A new plane with no moving parts flies by electrifying the air

A small aircraft flies for the very first time with a system of propulsion that uses electrically charged ions to generate thrust.
Artist's impression of M.I.T.'s solid-state aircraft, the first plane to fly without any moving parts. (Christine Y. He)
Listen8:17

The successful test flight of a radically new airplane design has given aeronautical engineers a "Wright brothers" moment. Their small aircraft had its first successful flight powered by electroaerodynamic propulsion, which forgoes traditional propellers or jet turbines.

Electrically charged ions help power this aircraft at M.I.T'.s indoor test site. (Steven Barrett)

Flight 1 now boarding

The fixed wing aircraft has a five-metre wingspan, and weighs 2.45 kilograms. It is powered by a custom engineered system that contains a battery stack and a high-voltage power converter.

The system produces thrust directly from electrical energy without the need for any moving parts. The system is called "solid-state propulsion" or "electroaerodynamic" (EAD) propulsion. 

The project was led by Steven Barrett, the director of MIT's Laboratory for Aviation and the Environment, also the leader of the institute's Electric Aircraft  Initiative. The plane flew 60 metres in an indoor space over the course of ten flights, while maintaining an average altitude of .47 metres.

The scientists are excited that the thrust-to-power ratio recorded is comparable to that of conventional propulsion system —including jet engines—although not quite as efficient. This flight makes little noise, and does not produce combustion emissions.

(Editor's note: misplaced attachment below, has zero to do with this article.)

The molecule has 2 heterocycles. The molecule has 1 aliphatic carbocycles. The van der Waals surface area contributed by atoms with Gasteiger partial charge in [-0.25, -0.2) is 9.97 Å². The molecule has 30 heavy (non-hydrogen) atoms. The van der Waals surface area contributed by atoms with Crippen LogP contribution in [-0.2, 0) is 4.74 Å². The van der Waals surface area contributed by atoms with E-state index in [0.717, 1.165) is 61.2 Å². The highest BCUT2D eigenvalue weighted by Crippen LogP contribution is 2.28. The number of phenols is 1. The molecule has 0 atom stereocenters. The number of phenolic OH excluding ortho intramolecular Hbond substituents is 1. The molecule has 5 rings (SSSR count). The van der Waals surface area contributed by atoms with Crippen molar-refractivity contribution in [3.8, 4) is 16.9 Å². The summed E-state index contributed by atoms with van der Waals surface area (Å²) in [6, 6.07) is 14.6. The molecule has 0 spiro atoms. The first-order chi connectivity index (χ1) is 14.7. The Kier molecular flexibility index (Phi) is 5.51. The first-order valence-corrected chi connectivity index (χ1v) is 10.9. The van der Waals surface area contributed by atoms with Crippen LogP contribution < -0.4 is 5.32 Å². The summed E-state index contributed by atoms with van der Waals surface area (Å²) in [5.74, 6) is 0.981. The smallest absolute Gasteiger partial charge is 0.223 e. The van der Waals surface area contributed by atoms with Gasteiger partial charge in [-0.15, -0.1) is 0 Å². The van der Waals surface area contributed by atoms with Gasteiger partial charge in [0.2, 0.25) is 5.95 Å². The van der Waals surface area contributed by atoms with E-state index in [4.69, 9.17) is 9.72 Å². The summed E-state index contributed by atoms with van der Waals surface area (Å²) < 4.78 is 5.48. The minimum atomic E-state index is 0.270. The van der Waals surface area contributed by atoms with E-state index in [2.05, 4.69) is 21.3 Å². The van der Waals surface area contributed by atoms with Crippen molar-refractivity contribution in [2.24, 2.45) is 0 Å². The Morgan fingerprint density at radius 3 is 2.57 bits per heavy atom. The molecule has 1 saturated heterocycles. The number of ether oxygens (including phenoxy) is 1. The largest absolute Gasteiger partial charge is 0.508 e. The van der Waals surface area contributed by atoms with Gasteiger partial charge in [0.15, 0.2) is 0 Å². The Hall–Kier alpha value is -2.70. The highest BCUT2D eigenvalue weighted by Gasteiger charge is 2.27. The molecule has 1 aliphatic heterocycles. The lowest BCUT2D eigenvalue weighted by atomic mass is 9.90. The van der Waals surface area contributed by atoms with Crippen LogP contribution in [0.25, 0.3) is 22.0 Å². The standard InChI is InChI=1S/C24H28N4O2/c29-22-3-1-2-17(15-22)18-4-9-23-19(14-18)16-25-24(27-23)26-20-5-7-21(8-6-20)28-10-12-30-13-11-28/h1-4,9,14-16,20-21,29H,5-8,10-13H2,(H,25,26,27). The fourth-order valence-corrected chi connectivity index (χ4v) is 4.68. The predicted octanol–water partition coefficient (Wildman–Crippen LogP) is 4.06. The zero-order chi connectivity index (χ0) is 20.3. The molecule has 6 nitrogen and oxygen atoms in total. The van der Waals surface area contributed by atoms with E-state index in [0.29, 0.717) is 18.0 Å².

Electroaerodynmaic propulsion test flight

Solid-state propulsion

Solid-state propulsion, or electroaerodynamic propulsion uses a high-voltage electricity to generate propulsion.  Air molecules are ionized by a positive voltage at the leading edge of the plane's wing. These ionized molecules are then attracted to a high-voltage negatively charge electrode at the trailing edge of the wing, and move across the wing. 

These moving ions collide with neutral air molecules along the way, generating an "ionic wind." This produces a thrust similar to the wind produced by a propeller, but without the noise or moving parts. The key to the system was a specially developed ultralight 40,000-volt power converter. 

Ions take to the air  

Thank you for flying EAD

Although this form of propulsion is not as efficient or powerful as conventional airplane engines, Steven Barrett is inspired by the success of this first-ever flight. 

Electroaerodynamic propulsion had been proposed as an alternate system for many years, but had never been put to the test until now. Future experiments will see aircraft designed to improve efficiency, whether they be larger planes, or possibly miniaturized drone type aircraft.

The team hopes that the success of this experiment will increase interest in the technology and bring closer the ultimate goal quieter, cleaner and simpler aircraft.     

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